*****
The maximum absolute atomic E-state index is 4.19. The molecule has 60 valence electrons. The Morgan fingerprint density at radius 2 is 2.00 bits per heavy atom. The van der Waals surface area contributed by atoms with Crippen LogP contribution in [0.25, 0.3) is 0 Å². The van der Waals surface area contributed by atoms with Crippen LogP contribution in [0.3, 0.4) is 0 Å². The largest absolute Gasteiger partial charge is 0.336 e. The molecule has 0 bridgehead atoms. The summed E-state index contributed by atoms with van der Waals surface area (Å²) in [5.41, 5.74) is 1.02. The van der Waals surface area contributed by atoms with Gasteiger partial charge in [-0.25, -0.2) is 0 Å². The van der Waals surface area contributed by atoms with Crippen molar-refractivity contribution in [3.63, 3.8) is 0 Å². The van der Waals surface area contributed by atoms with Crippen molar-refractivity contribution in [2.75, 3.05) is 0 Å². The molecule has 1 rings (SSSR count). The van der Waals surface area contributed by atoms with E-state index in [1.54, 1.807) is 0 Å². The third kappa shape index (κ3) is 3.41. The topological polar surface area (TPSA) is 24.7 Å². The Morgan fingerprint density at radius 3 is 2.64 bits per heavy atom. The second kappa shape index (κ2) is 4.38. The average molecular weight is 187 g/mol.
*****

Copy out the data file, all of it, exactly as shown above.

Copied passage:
The maximum absolute atomic E-state index is 4.19. The molecule has 60 valence electrons. The Morgan fingerprint density at radius 2 is 2.00 bits per heavy atom. The van der Waals surface area contributed by atoms with Crippen LogP contribution in [0.25, 0.3) is 0 Å². The van der Waals surface area contributed by atoms with Crippen LogP contribution in [0.3, 0.4) is 0 Å². The largest absolute Gasteiger partial charge is 0.336 e. The molecule has 0 bridgehead atoms. The summed E-state index contributed by atoms with van der Waals surface area (Å²) in [5.41, 5.74) is 1.02. The van der Waals surface area contributed by atoms with Gasteiger partial charge in [-0.25, -0.2) is 0 Å². The van der Waals surface area contributed by atoms with Crippen molar-refractivity contribution in [3.63, 3.8) is 0 Å². The van der Waals surface area contributed by atoms with Crippen molar-refractivity contribution in [2.75, 3.05) is 0 Å². The molecule has 1 rings (SSSR count). The van der Waals surface area contributed by atoms with E-state index in [1.54, 1.807) is 0 Å². The third kappa shape index (κ3) is 3.41. The topological polar surface area (TPSA) is 24.7 Å². The Morgan fingerprint density at radius 3 is 2.64 bits per heavy atom. The second kappa shape index (κ2) is 4.38. The average molecular weight is 187 g/mol.